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Georgian emigration in Poland: Map


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The documented ties between Georgia and Poland reach back to the XV century, when the Georgian (Kartlian) King Konstantin sent a diplomatic mission to the Polish King Alexander Jagiellon. Later, Polish King Jan III Sobieski tried to establish contacts with Georgia. Many Georgians participated in military campaigns led by Poland in XVII century.Bogdan Gurdziecki, a Georgian, was the greatest authority on all things Persian working in the Polish king's diplomatic service, made frequent diplomatic trips to Persia, on which he obtained, among other things, guarantees upholding earlier privileges for missionaries. Already during the rule of King Jan Kazimierz was he sent on missions to Isfahan, and King Jan III Sobieski availed himself of Gurdziecki's talents in like manner (in 1668, 1671, 1676-1678, in 1682-1684, and in 1687). Gurdziecki remained at the court of the shah for several years in the capacity of special resident and representative of the Polish king; it was him who delivered to the shah Suleiman news about the victory of the Christian forces at Vienna (1683).

Several Georgianmarker politicians, intellectuals and military officers left Georgia for Polandmarker after the Sovietmarker armies invaded the Democratic Republic of Georgiamarker (DRG) in February 1921, taking over the government and establishing the Georgian Soviet Socialist Republic in the same March. Although not very numerous and consisting of a few hundred members, the Georgian community of Poland was very active politically and culturally. The best remembered are, however, the Georgian military personnel who served in the Polish ranks from the early 1920s until the end of the World War II.

Georgian Prometheism

Active diplomatic contacts developed between the short-lived DRG and Poland was part of Józef Piłsudski’s well-known political concept known as Prometheism. Its aim was to greatly reduce the power of Tsarist Russiamarker and subsequently, the Soviet Unionmarker, by supporting nationalist independence movements of the major non-Russian peoples that lived within the borders of Russia or the Soviet Union.
The Georgian Promethean groups were one of the most active within the movement. This was not overlooked by the Bolsheviks, who in 1930 organized the assassination of Noe Ramishvili, a prominent Georgian political leader and a major promoter of Prometheism.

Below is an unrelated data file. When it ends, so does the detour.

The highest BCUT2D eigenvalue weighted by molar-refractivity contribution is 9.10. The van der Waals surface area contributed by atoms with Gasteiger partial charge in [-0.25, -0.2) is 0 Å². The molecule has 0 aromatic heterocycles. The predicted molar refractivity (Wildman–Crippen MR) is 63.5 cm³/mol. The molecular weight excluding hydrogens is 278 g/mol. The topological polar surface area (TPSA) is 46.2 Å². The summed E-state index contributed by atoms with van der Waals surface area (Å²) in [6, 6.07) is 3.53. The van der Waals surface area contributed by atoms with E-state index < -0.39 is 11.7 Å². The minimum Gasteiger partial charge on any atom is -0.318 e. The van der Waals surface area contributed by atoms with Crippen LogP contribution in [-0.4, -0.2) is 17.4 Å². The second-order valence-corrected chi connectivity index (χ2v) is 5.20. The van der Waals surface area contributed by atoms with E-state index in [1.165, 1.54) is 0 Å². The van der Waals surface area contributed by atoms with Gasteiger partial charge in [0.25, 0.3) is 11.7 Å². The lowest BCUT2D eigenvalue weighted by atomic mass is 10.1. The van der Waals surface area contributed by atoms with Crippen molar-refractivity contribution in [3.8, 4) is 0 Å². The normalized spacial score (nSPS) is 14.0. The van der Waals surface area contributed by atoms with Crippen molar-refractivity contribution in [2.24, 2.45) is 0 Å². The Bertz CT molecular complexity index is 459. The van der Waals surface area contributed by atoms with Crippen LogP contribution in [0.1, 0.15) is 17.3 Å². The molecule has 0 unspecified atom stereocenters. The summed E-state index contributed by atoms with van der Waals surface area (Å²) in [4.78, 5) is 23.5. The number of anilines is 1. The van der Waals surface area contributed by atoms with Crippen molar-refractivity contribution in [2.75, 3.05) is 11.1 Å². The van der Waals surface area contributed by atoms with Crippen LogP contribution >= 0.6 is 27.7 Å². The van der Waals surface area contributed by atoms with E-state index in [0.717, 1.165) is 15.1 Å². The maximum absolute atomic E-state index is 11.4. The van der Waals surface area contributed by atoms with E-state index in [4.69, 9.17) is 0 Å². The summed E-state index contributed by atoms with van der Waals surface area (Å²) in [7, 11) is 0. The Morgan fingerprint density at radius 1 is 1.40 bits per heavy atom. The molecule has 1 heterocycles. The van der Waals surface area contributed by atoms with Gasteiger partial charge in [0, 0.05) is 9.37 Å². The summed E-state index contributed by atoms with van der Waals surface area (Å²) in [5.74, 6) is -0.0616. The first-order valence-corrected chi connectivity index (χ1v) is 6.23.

The 1932 Polish-Soviet mutual nonaggression pact precipitated the downfall of the Promethean movement though the Georgians continued their activities in various cultural and social organizations. The most important was the Committee of Georgia founded as early as 1921 by several Georgian intellectuals led by Sergo Qurulashvili. They had close contacts with the centers of Georgian political emigration across Europe, primarily in Parismarker. The Committee organized various meetings and social activities and provided material support for the Georgian émigrés. It also published its own publications, ProGeorgia (1922), and Propartia (1923). From 1923 to 1924, Qurulashvili also directed the journal Schlos Wschodu pertaining to the Georgian problems. The Georgians organized also the Union of Georgian Students and the Polish-Georgian Society led by Prince Pavle Tumanishvili. The activities of these organizations were limited, however, due to financial difficulties.

Georgians in the Polish military service

Major Giorgi Mamaladze, later murdered in the 1940 Katyn massacre
Immediately after the fall of the DRG, Noe Zhordania, the head of the Georgian government-in-exile, addressed the friendly nations, particularly Francemarker, Greecemarker and Polandmarker, to help in maintaining the professional military cadres. The government of Poland promptly responded, and from 1922 to 1924, hundreds of Georgian Junkers and officers, recommended by Zhordania’s government, were accepted in the Polish military schools. Several professional officers of the former DRG attended military training courses at the Polish army centers. Although not obligated to do so, virtually all of them were subsequently enrolled in the Polish army as contract officers. In the subsequent decade, the total number of Georgian military servicemen reached 1,000.

At the outbreak of the World War II, most of the Georgian officers took part in the 1939 Defensive War, and several of them commanded their own regiments composed of Polish soldiers. The most notable officers were:

Several Georgian officers were captured by the Soviet forces during the 1939 campaign. General Chkheidze, Major Mamaladze, Captain Skhirtladze and Captain Rusiashvili were killed during the infamous Katyn Massacremarker, from 1940 to 1941. Many others spent several years in the gulag camps.
During the occupation of Poland, the Germans reorganized the Warsawmarker-based Committee of Georgia and placed it under their tight control. The occupation administration encouraged the Georgian soldiers in the Polish service to join the Georgian Legion of the Wehrmacht. Some of them responded to the Nazi request, but subsequently joined the Polish resistance movement. The notable Georgian Orthodox priest and Professor Grigol Peradze of Warsaw Universitymarker ended his life in the Auschwitz concentration campmarker (1942), when he deliberately entered a gas-chamber instead of a Jewish prisoner who had a large family.

John Malchase David Shalikashvili, general of the United States Army who served as Chairman of the Joint Chiefs of Staff from 1993 to 1997, was born in Warsaw, Poland where his father also served in the army.

After the war, most Georgians either left for Western Europe or were deported to the Soviet camps though some of them (e.g., General V. Tevzadze) remained in the Polish anti-Communist underground for several decades.

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